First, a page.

Patrick, who is not related to the governor, said most third graders would not even know enough to ask for a condom.
"If they do know enough to ask, maybe they should be talking to a counselor," he said.
His wife, Shannon Patrick, sits on the school board and questioned whether the policy went far enough.
"I don't like that students can't be discreet about this," she told the Provincetown Banner. "They have to go and ask for it. I'd rather them not have the conversation [with counselors] and have the condom than not have the condom."
Dr. Ari Brown, an Austin, Texas, pediatrician, said she is not surprised some parents are "up in arms" that giving condoms will encourage sexual activity.
"I disagree," said Brown, author of the parenting book "Expecting 411." "It will encourage safer sexual activity. I don't think the condoms will be offered up with crayons or construction paper on the school supplies list.
"Some kids are going to have sex," she said. "We'd all like them to wait until they are mature, responsible, and in a monogamous and mutually loving relationship - -and the best we can do is to educate our kids in our own homes to make that a reality."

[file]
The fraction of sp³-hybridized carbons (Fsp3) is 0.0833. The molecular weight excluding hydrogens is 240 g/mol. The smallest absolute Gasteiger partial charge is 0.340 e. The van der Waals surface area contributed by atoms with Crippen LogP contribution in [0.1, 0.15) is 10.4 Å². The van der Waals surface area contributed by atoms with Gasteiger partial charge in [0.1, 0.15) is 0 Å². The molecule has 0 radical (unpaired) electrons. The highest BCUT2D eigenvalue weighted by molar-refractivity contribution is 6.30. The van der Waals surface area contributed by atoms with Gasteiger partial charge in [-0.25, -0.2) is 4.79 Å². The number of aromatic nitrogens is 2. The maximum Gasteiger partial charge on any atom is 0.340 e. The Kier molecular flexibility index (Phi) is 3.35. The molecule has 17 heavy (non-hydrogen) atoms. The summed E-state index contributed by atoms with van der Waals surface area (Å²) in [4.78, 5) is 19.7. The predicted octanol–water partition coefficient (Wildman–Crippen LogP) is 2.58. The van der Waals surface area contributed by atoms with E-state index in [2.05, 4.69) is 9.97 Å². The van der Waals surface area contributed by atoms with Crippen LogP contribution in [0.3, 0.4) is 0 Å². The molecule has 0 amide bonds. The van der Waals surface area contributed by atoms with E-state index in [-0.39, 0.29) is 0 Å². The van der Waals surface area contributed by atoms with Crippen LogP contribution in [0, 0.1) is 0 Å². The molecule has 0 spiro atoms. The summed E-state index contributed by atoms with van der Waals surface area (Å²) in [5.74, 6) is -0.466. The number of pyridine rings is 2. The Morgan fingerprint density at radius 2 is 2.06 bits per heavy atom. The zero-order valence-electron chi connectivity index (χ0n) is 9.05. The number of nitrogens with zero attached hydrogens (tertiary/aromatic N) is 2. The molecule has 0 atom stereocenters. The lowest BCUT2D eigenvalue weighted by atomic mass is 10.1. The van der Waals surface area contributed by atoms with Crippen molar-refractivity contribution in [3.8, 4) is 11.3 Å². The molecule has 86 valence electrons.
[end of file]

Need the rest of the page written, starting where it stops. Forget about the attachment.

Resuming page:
As for Singer, who wrote Provincetown's policy, she said she has "learned a lot" from what many locals say is a tempest in a teapot.
"It gave us an opportunity to relook at the policy with the eyes of a stranger and perhaps, as some in the community have suggested, clean it up," she said.
Singer said the board intends to make it clear that advice given by counselors will be "age appropriate" and "inclusive of families."
But the policy will stand, she said.
"We weren't expecting this, but it has given us the opportunity to tell what the real policy is," said Singer.
"A student has to initiate this, seek out a nurse or social worker who is professionally trained, to have a conversation in order to get a condom," said Singer. "It can be a teaching opportunity. You can go to a drugstore and buy a condom and not have that conversation."